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Dietary fibre: The banquet for beneficial bacteria

It seems like yesterday that I was hearing my parents say “Eat your vegetables!” We know that they are good for several reasons, and one those reasons is fibre intake. In human nutrition, the benefits of fibre for overall gut function are well established and accepted. These include satiety, regulation of nutrient absorption and – more importantly – the establishment of a good microbiota. The understanding of fibre in human nutrition has evolved due to the development of improved analytical methods in terms of both fibre determination in food ingredients and microbiota detection.

Because of the reduction on the reliance of antibiotic growth promoters, animal nutritionists can be overwhelmed with information on how to maintain a good gut environment and microbiota. There is no single silver bullet to provide the answer; it is a combination approach that needs to be employed as part of a nutritional strategy to address the situation. An important part of this approach worth considering, which is often overlooked, is the role of fibre in the diet, due to this being a key substrate for bacterial growth.

Dietary fibre: The banquet for beneficial bacteria

Crude fibre analysis

The use of obsolete methods for fibre analysis was possibly one of the main causes for nutritionists to overlook fibre content in pig and poultry diets. The main analysis still used today is a method called crude fibre analysis, which was developed more than 150 years ago – and which basically underestimates the fibre content. This because samples are processed in such a harsh way that generally only a quarter of the fibre can withstand the method’s conditions.

Crude fibre then creates the false sensation that usually ingredients are low in fibre, with monogastric feed having a fibre composition of less than 5%. Analytical methods have evolved, and today we are able to measure total fibre content, which is comprised of non-starch polysaccharides and lignin. By using this method, we can see that total fibre can range from 10% to as much as 25% in monogastric diets, which of course will be dependent on feed composition – but this refutes the belief that monogastric diets are low in fibre.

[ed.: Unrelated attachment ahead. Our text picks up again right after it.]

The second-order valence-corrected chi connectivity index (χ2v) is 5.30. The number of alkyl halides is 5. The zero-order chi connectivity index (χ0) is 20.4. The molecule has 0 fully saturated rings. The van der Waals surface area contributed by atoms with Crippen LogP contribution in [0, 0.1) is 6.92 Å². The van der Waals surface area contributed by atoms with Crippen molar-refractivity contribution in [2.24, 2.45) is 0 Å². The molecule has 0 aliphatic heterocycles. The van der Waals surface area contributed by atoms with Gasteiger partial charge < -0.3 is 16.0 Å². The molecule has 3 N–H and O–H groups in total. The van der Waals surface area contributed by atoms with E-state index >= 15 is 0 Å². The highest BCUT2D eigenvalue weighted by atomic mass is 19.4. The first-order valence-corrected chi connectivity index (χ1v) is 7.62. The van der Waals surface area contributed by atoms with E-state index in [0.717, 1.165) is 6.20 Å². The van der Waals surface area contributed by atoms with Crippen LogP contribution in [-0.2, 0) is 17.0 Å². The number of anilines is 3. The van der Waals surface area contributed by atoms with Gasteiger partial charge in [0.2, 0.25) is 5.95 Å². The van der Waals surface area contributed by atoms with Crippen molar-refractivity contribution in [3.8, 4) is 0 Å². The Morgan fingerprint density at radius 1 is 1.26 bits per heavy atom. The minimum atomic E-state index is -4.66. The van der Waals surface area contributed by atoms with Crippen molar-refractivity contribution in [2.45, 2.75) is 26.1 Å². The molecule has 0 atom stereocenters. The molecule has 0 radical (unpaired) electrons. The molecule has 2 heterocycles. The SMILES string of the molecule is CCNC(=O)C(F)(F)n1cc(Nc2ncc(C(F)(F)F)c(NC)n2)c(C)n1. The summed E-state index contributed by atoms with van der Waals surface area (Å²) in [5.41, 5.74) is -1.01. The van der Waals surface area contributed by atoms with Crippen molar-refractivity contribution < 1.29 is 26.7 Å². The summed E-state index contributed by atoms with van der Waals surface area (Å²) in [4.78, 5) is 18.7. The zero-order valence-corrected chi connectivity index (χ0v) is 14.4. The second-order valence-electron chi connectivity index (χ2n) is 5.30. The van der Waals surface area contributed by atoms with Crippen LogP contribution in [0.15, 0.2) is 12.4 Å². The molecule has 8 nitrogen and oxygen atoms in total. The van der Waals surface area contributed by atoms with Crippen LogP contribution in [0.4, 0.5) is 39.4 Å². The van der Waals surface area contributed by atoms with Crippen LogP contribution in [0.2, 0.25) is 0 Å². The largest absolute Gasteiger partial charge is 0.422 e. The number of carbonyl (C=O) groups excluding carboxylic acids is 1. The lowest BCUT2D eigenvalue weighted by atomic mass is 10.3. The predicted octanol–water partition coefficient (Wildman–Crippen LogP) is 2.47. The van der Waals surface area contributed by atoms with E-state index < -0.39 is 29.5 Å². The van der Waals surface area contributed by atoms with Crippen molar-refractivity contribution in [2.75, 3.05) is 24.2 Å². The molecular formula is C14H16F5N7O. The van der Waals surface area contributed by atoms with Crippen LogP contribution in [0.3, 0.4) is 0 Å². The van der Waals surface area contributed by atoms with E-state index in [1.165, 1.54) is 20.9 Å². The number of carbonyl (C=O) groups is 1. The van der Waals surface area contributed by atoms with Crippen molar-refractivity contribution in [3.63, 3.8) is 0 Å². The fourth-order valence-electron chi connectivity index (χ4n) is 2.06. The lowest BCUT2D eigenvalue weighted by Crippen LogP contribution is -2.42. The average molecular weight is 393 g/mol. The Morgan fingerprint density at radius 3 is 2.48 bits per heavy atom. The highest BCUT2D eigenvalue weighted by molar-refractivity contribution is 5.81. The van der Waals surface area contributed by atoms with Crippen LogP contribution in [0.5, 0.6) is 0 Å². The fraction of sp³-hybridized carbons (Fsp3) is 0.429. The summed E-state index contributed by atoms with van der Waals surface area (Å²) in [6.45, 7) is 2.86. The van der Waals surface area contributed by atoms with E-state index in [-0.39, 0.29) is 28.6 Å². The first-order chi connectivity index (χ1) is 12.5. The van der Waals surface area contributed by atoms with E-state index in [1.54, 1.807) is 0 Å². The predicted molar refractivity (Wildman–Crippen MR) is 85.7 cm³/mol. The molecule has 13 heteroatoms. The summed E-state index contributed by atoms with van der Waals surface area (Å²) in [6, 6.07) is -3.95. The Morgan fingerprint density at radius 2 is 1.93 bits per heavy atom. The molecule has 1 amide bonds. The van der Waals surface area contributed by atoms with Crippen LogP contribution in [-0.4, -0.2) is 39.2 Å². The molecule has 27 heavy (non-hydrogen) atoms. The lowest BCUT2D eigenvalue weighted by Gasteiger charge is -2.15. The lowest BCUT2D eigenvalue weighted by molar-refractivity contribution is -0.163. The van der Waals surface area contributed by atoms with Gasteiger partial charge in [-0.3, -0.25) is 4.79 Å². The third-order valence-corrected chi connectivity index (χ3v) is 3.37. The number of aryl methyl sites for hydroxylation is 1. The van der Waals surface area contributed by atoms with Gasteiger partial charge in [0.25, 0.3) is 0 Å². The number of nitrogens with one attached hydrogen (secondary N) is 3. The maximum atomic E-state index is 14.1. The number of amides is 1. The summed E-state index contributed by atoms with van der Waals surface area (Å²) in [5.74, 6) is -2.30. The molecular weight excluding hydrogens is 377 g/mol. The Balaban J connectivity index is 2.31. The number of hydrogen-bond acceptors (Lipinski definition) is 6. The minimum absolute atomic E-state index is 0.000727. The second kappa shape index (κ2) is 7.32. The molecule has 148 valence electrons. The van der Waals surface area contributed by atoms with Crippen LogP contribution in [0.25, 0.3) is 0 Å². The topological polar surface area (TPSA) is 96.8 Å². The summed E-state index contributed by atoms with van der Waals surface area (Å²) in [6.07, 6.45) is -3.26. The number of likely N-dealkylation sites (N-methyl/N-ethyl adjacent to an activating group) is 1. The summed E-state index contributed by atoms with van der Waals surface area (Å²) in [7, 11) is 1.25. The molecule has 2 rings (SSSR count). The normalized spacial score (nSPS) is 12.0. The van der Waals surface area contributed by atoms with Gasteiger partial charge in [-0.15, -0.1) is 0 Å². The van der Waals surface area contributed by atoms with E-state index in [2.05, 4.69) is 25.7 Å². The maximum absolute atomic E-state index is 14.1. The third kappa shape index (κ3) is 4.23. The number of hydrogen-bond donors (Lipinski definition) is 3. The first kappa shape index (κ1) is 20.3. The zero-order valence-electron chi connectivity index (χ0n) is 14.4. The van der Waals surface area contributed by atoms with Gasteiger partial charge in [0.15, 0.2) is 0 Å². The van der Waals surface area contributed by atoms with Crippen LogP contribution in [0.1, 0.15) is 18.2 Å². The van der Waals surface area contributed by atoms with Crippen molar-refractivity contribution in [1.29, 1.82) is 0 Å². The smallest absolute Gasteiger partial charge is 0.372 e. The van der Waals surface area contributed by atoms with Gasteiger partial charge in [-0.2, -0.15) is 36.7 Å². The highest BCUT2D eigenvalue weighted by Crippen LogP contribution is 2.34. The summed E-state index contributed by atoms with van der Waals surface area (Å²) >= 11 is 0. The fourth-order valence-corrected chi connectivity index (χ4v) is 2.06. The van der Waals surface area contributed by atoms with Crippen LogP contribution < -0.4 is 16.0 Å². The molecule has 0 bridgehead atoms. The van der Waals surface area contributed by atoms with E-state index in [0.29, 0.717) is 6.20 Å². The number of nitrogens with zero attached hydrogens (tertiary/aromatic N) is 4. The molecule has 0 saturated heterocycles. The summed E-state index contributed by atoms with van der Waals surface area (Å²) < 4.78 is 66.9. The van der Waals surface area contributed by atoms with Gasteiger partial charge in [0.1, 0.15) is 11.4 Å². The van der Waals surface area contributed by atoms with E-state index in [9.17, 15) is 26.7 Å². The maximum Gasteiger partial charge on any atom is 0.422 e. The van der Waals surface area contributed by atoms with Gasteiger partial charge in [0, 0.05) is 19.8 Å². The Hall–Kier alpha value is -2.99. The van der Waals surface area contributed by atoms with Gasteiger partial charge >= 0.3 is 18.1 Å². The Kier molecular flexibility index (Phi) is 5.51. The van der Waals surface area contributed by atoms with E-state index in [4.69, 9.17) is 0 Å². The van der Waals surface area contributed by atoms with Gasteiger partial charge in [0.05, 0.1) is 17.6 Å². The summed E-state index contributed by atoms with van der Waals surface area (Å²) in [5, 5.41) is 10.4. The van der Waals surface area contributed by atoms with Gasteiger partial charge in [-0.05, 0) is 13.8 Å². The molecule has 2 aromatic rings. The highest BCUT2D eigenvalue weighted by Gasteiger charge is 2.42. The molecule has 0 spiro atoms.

The importance of fibre

So, why is fibre so important? For a long time, it was thought that fibre just caused a negative impact in animal nutrition, and that formulating diets without fibre was the best solution. We now know that fibre plays an important role in gut function and microbiota development. Understanding fibre content and characteristics, like solubility and even degree of polymerisation, will help us to better nourish the beneficial bacteria that ferment fibre. Gut bacteria utilise fibre as a substrate, ultimately producing volatile fatty acids (VFAs) which help to maintain gut integrity and serve as energy sources for the host, recovering some of the energy that would be lost if the microbiota wasn’t there. We also need to remember that the microbiota benefits the host not only by producing VFAs but also through the development of the immune system, outcompeting pathogens, and the production of other beneficial products like vitamins and even host behaviour.

Evolving of gut microbiota

The gut microbiota evolves over time, getting better and better at utilising fibre as a substrate. So what tools can we use to make the gut microbiota more rapidly capable of utilising fibre? One thing we need to remember is that not all fibre is easily fermentable. In fact, some types of fibre are not fermentable at all in monogastrics (i.e. cellulose and lignin). Another important point regarding fibre is that the microbiota will preferably ferment oligosaccharides over polysaccharides.

In fact, this may be the main mechanisms by which xylanases work, in terms of breaking down long chains (or polysaccharides) of arabinoxylans into smaller chains (or oligosaccharides). These oligosaccharides will stimulate the growth and establishment of microbiota mechanisms to degrade and ferment fibre, favouring species that ferment fibre to produce their own enzymes to disrupt all the fibre.

A new frontier for monogastric nutrition

Taking into consideration that the fibre content in monogastric diets is rather high, it seems unreasonable not to harvest the benefits that improved fibre fermentation can exert. This way of thinking represents a new frontier for monogastric nutrition in terms of how to better provide nutrients to the gut microbiota, often referred to as the “second brain” by human nutritionists.

Author: Gilson Gomes, Head of Technical, AB Vista